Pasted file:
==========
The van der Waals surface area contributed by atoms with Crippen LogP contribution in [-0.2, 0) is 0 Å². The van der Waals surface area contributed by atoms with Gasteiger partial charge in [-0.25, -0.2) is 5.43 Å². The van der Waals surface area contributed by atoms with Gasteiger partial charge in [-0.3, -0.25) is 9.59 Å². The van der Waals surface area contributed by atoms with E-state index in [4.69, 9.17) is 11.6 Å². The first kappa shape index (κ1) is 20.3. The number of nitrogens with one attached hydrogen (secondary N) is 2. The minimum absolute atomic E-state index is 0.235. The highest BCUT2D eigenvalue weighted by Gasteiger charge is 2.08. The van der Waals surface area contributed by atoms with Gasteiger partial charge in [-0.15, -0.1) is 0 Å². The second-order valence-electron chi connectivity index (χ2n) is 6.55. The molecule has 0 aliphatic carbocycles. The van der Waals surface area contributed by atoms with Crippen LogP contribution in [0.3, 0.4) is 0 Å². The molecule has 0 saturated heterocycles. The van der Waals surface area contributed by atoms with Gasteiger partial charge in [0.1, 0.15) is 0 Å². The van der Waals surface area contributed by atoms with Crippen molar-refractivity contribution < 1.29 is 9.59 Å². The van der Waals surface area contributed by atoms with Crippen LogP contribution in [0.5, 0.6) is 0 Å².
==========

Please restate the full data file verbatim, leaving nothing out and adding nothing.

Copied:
The van der Waals surface area contributed by atoms with Crippen LogP contribution in [-0.2, 0) is 0 Å². The van der Waals surface area contributed by atoms with Gasteiger partial charge in [-0.25, -0.2) is 5.43 Å². The van der Waals surface area contributed by atoms with Gasteiger partial charge in [-0.3, -0.25) is 9.59 Å². The van der Waals surface area contributed by atoms with E-state index in [4.69, 9.17) is 11.6 Å². The first kappa shape index (κ1) is 20.3. The number of nitrogens with one attached hydrogen (secondary N) is 2. The minimum absolute atomic E-state index is 0.235. The highest BCUT2D eigenvalue weighted by Gasteiger charge is 2.08. The van der Waals surface area contributed by atoms with Gasteiger partial charge in [-0.15, -0.1) is 0 Å². The second-order valence-electron chi connectivity index (χ2n) is 6.55. The molecule has 0 aliphatic carbocycles. The van der Waals surface area contributed by atoms with Crippen LogP contribution in [0.3, 0.4) is 0 Å². The molecule has 0 saturated heterocycles. The van der Waals surface area contributed by atoms with Gasteiger partial charge in [0.1, 0.15) is 0 Å². The van der Waals surface area contributed by atoms with Crippen molar-refractivity contribution < 1.29 is 9.59 Å². The van der Waals surface area contributed by atoms with Crippen LogP contribution in [0.5, 0.6) is 0 Å².